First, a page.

In a first set of experiments (procedure A), HIV-1 (NL4.3) was exposed to WDO-217 at 105 μM (in 0.5 ml culture medium) for 60 minutes at 37°C. Then, 0.5 ml exponentially growing Raji/DC-SIGN cells (106 cells) was added, and the suspension further incubated at 37°C for 60 minutes. Subsequently, 39 ml medium was added and the cell suspension was centrifuged at 300 g for 10 minutes. The obtained pellet was washed again with 40 ml medium and after centrifugation, the cell pellet (containing DC-SIGN-bound virus) was analyzed for p24 antigen content by ELISA. In a second set of experiments (procedure B), Raji/DC-SIGN cells treated as in procedure A were co-cultured in the presence of an equal amount of C8166 cells (106 cells) (total volume of 1 ml). Replication in C8166 was measured after ~ 20 hr of incubation. In a third set of experiments (procedure C), Raji/DC-SIGN cells were given the opportunity to capture HIV-1/NL4.3 by mixing Raji/DC-SIGN cells with virus (106 cells/ml). After one hour of incubation at 37°C, C8166 cells (106 cells/ml) were added in the presence of WDO-217 at different concentrations and giant cell formation in the cultures was examined microscopically after approximately 24 hr. In the above-described experiments, the mannose-binding entry inhibitor HHA was included as a reference compound.

Quantitative RT-PCR

Total mRNA from virus stock was extracted using the QIamp viral RNA kit (Qiagen) followed by DNA digestion using RNase-free DNase I (Invitrogen). DNase I treated mRNA was used to generate cDNA along with Thermoscript reverse transcriptase (Invitrogen) and oligo(dT)20. qRT-PCR for genomic unspliced HIV mRNA was performed according to a protocol described earlier [54], using 0.2 mM primers TCAGCCCAGAAGTAATACCCATGT and TGCTATGTCAGTTCCCCTTGGTTCTCT, and 0.2 mM FAM-BHQ1 fluorescent probe ATTAACAGAAGGAGCCACCCCACAAGA. Control reactions omitted reverse transcriptase, and the number of cDNA copies was determined using a HIV-1NL4.3 molecular clone DNA standard.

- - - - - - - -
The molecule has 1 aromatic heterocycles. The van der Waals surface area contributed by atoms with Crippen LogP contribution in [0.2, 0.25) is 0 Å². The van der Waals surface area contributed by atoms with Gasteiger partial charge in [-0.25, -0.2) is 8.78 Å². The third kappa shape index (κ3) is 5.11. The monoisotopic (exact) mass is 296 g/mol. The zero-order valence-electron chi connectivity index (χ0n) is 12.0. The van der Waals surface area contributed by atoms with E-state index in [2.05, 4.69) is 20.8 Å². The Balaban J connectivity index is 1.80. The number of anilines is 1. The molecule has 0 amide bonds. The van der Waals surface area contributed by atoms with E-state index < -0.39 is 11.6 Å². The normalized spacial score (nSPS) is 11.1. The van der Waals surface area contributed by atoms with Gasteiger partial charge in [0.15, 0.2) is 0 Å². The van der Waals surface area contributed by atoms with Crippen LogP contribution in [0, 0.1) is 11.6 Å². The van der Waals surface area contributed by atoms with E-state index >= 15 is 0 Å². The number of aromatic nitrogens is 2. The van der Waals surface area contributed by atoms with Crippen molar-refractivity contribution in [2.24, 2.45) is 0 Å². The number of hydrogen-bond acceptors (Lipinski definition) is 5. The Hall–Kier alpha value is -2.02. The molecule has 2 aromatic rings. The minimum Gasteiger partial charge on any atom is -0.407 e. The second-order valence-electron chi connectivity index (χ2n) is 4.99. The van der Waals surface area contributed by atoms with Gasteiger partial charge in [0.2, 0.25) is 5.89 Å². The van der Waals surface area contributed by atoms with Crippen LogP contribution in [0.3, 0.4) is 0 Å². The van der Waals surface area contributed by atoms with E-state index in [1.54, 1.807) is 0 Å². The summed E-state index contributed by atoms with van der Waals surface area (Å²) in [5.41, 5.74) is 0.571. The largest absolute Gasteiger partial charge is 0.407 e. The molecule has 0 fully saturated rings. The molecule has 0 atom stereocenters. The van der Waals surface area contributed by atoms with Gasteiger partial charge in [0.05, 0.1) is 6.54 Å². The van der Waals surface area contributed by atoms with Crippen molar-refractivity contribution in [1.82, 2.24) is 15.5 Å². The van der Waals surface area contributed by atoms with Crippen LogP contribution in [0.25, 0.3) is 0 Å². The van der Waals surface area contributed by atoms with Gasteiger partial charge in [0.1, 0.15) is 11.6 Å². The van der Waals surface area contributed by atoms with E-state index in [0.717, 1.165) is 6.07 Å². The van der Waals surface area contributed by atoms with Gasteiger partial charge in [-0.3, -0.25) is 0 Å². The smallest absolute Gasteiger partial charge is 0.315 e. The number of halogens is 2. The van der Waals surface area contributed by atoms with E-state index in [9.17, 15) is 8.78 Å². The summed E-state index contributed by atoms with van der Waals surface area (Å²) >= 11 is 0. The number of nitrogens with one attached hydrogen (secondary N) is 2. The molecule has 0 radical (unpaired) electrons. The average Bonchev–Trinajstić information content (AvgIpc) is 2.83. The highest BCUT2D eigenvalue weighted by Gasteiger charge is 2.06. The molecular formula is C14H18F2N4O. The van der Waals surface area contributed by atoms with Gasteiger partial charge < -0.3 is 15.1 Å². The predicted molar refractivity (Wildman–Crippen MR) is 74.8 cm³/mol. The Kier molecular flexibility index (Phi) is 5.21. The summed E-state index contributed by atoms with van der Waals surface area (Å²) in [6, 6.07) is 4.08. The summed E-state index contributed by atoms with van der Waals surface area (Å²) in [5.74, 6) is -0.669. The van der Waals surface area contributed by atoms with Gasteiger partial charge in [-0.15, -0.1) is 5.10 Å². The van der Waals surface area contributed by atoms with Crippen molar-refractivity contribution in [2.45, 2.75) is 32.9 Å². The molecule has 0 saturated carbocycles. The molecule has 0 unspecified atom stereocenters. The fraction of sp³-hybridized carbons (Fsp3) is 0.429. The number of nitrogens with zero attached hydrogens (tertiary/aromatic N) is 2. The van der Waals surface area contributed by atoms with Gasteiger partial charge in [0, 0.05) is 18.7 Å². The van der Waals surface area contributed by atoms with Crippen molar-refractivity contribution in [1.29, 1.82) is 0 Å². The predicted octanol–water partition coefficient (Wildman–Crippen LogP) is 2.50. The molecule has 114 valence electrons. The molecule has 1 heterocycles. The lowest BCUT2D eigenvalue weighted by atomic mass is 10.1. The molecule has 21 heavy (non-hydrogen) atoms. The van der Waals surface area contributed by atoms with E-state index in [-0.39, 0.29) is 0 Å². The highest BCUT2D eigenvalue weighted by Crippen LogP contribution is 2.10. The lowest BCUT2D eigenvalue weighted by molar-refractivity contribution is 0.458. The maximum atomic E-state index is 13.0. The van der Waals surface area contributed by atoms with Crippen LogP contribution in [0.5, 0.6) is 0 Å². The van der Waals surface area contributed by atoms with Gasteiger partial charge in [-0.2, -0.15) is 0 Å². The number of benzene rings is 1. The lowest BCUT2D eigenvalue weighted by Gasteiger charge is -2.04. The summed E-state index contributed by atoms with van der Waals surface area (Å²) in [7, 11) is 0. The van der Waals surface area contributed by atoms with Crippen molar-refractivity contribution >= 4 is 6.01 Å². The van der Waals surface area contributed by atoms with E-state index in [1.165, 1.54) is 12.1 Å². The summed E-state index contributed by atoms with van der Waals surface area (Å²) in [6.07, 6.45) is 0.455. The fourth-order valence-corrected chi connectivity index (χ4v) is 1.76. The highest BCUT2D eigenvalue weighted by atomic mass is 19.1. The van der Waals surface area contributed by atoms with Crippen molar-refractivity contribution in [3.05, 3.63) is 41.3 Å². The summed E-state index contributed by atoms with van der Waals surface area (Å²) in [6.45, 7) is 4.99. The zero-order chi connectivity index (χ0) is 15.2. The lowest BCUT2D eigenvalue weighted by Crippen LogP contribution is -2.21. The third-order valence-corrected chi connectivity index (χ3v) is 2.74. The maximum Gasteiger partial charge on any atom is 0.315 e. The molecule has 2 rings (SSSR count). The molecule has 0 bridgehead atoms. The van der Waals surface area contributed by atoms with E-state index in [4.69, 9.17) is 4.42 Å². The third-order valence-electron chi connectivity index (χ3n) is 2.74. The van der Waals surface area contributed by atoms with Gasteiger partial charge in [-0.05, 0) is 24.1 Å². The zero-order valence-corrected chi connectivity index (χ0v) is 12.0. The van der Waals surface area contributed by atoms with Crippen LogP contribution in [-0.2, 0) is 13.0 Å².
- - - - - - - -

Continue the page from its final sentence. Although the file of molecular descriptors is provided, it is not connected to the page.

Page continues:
Zinc ejection and inhibition of NC(11-55)-induced destabilization of cTAR monitored by fluorescence techniques

The NC(11-55) peptide was synthesized by solid phase peptide synthesis on a 433A synthesizer (ABI, Foster City, CA), as previously described [31]. The lyophilized peptide was dissolved in water, and its concentration was determined using an extinction coefficient of 5,700 M–1 x cm–1 at 280 nm. Next, 2.5 molar equivalents of ZnSO4 were added to the peptide and pH was raised to its final value, by adding buffer. The increase of pH was done only after zinc addition to avoid oxidization of the zinc-free peptide. Zinc ejection was monitored through the changes in the intrinsic fluorescence of the Trp37 residue of NC(11-55) [23,24], after addition of a 10-fold excess of WDO-217 (10 μM) to 1 μM NC(11-55).